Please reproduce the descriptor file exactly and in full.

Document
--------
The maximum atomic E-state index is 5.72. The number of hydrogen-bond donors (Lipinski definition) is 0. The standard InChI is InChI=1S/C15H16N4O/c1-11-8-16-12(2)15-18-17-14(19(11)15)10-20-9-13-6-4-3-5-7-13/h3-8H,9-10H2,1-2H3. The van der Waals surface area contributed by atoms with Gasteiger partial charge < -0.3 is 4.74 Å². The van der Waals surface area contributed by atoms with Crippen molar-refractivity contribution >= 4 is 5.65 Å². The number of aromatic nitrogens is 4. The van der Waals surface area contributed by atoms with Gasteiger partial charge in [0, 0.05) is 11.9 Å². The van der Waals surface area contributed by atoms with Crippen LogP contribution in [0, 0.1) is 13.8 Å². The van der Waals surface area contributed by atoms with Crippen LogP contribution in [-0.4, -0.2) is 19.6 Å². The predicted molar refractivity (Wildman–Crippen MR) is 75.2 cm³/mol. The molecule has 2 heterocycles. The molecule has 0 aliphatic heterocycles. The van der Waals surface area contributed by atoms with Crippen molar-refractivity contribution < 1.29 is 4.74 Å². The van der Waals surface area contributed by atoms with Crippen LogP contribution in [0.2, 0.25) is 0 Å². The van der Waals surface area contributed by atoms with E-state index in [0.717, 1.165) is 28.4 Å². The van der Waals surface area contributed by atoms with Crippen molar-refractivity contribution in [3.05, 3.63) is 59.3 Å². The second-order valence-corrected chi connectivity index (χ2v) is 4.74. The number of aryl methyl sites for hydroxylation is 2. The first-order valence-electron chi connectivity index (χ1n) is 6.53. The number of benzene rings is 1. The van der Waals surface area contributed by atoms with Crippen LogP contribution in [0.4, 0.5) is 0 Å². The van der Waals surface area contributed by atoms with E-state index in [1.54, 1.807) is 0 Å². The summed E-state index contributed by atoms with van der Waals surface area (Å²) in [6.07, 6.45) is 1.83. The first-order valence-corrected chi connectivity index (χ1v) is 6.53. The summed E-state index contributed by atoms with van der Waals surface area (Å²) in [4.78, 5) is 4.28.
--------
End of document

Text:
The maximum atomic E-state index is 5.72. The number of hydrogen-bond donors (Lipinski definition) is 0. The standard InChI is InChI=1S/C15H16N4O/c1-11-8-16-12(2)15-18-17-14(19(11)15)10-20-9-13-6-4-3-5-7-13/h3-8H,9-10H2,1-2H3. The van der Waals surface area contributed by atoms with Gasteiger partial charge < -0.3 is 4.74 Å². The van der Waals surface area contributed by atoms with Crippen molar-refractivity contribution >= 4 is 5.65 Å². The number of aromatic nitrogens is 4. The van der Waals surface area contributed by atoms with Gasteiger partial charge in [0, 0.05) is 11.9 Å². The van der Waals surface area contributed by atoms with Crippen LogP contribution in [0, 0.1) is 13.8 Å². The van der Waals surface area contributed by atoms with Crippen LogP contribution in [-0.4, -0.2) is 19.6 Å². The predicted molar refractivity (Wildman–Crippen MR) is 75.2 cm³/mol. The molecule has 2 heterocycles. The molecule has 0 aliphatic heterocycles. The van der Waals surface area contributed by atoms with Crippen molar-refractivity contribution < 1.29 is 4.74 Å². The van der Waals surface area contributed by atoms with Crippen LogP contribution in [0.2, 0.25) is 0 Å². The van der Waals surface area contributed by atoms with E-state index in [0.717, 1.165) is 28.4 Å². The van der Waals surface area contributed by atoms with Crippen molar-refractivity contribution in [3.05, 3.63) is 59.3 Å². The second-order valence-corrected chi connectivity index (χ2v) is 4.74. The number of aryl methyl sites for hydroxylation is 2. The first-order valence-electron chi connectivity index (χ1n) is 6.53. The number of benzene rings is 1. The van der Waals surface area contributed by atoms with Crippen LogP contribution in [0.4, 0.5) is 0 Å². The van der Waals surface area contributed by atoms with E-state index in [1.54, 1.807) is 0 Å². The summed E-state index contributed by atoms with van der Waals surface area (Å²) in [6.07, 6.45) is 1.83. The first-order valence-corrected chi connectivity index (χ1v) is 6.53. The summed E-state index contributed by atoms with van der Waals surface area (Å²) in [4.78, 5) is 4.28.